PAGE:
Editor's Note: This article was last updated on Jan. 25, at 8:37 p.m.
LIVINGSTON, NJ - Residents are already planning for the major blizzard that is expected for the Northeast early this week. Multiple reports on Facebook state that local food stores are packed as people are preparing for the storm, which is said to be the largest one in many years.
The National Weather Service has issued a blizzard warning from 1 p.m. Monday to midnight Tuesday. for northeast new jersey west of the garden state parkway. Heavy snow and blowing snow with blizzard conditions and temperatures in the mid-teens to mid-20’s are expected with snow accumulation of 20 to 30 inches and snowfall rates of two to four inches per hour expected late Monday night into Tuesday morning. There will be winds of up to 25 to 35 mph with gusts up to 50 mph. Visibilities will be one quarter mile or less at times. Snow will be heavy and wet. Flat roofs and trees are susceptible to collapse. Sleet and ice accumulations are expected.
Light snow will begin Monday morning, with accumulations of one to three inches possible by the evening rush. Snow will pick up in intensity on Monday evening, with the heaviest snow and strongest winds from about midnight Monday night into Tuesday afternoon.
According to the National Weather Service, there will be life-threatening conditions and extremely dangerous travel due to heavy snowfall and strong winds with whiteout conditions. Secondary and tertiary roads may become impassable. Strong winds may down power lines and tree limbs.
The blizzard warning means severe winter weather conditions are expected or occurring. Falling and blowing snow with strong winds and poor visibilities will lead to whiteout conditions making travel extremely dangerous. Do not travel. If traveling, one should have a winter survival kit with them. If one gets stranded, the National Weather Service says to stay with the vehicle.
According to the National Weather Service, all unnecessary travel is discouraged beginning Monday afternoon to allow people already on the road to safely reach their destinations before the heavy snow begins and to allow snow removal equipment to begin to clear roads.
“Please be prepared for the event,” said the Fairfield police in a message to the public.
“Don’t wait doe robo calls, emails or social media postings,” said a post on the West Orange Township Facebook page. “Forecasters are saying this storm could produce 12-24 inches of snow in West Orange. We’re preparing, you should do the same.”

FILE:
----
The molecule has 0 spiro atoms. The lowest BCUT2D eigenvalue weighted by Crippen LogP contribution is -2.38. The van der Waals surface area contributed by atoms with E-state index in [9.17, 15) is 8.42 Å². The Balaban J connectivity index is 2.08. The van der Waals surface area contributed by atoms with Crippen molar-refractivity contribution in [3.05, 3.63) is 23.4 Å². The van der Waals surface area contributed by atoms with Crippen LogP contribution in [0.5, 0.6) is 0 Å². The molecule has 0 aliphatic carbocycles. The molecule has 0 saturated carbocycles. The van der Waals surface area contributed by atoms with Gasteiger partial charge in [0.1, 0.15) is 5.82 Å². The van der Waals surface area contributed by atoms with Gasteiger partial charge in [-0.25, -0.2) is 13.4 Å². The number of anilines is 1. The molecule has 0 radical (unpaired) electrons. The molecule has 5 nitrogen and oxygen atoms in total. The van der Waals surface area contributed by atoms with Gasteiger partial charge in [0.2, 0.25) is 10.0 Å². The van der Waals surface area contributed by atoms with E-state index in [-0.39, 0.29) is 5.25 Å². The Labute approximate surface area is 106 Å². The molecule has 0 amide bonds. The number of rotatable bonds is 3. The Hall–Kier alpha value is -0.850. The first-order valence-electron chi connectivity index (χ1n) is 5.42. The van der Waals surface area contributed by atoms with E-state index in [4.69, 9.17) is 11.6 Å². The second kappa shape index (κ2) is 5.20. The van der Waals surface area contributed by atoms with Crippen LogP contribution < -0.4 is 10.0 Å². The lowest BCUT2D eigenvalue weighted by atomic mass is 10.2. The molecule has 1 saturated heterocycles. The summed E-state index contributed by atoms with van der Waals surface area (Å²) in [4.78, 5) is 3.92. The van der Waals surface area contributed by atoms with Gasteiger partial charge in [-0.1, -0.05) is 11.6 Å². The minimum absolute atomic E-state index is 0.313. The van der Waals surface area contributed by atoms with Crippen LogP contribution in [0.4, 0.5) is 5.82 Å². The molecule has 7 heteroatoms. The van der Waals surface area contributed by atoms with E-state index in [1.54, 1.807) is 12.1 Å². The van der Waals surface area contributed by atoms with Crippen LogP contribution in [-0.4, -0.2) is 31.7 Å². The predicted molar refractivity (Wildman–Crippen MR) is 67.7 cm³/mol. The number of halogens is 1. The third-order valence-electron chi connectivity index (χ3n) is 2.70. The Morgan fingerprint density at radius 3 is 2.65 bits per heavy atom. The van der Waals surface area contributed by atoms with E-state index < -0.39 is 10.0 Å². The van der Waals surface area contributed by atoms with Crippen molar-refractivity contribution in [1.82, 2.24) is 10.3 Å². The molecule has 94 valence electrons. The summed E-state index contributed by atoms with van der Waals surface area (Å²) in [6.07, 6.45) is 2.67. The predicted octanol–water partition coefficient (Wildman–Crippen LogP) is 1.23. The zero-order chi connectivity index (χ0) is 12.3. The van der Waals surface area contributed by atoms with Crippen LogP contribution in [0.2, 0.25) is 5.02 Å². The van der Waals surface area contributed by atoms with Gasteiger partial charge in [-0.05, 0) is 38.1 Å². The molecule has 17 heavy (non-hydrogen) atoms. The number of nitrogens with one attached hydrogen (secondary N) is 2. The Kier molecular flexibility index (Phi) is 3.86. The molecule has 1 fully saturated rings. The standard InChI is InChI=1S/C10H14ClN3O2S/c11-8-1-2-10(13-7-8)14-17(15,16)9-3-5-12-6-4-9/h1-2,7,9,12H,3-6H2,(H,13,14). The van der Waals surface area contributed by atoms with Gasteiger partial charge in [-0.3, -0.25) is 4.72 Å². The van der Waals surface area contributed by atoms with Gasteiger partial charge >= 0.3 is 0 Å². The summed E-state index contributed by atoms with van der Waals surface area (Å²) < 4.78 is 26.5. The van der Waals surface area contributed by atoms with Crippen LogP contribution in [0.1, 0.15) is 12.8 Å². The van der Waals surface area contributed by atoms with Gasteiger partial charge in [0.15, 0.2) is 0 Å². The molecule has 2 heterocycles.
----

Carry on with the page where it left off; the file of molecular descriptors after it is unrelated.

Livingston Township posted a reminder to residents to clear a three foot radius of snow around fire hydrants to help emergency personnel in care of emergencies.
In a Jan. 22 TAP into Livingston
article with Livingston’s Fire Chief Chris Mullin, he said that snow around fire hydrants is a problem. “Snow covering fire hydrants during and after snow storms continues to hamper our emergency response to accessing the hydrants during emergencies. I implore residents to become involved in their "neighborhood fire safety plans" and to do the "right thing" and clear the fire hydrants in YOUR neighborhood. It is for YOUR OWN GOOD. Fire safety is everyone’s concern—not just the other guys problem!”
The North Caldwell Police issued a blizzard warning and said, “Prepare for possible power outages - make sure you have ample supplies on hand.”
LIVINGSTON PUBLIC SCHOOLS TO HAVE EARLY DISMISSALS ON MONDAY
Livingston Public Schools (LPS) has announced that schools will have an early dismissal on Monday, Jan. 26, due to forecasts of a major winter storm. The afternoon session of PRIDE, and all after-school and evening activities, programs and events are cancelled.
Elementary schools will dismiss at 12:15 p.m.
Mt. Pleasant and Heritage Middle Schools will dismiss at 12:45 p.m.
Livingston High School will dismiss at noon.
Further announcements are possible depending on the impending storm. Check the LPS website for updates.
TAP into Livingston will continue to monitor this storm and readers are encouraged to check back here regularly.
EDITOR'S NOTE: TAP into will continue to monitor the weather and reports from the towns. Readers can check back here for updates.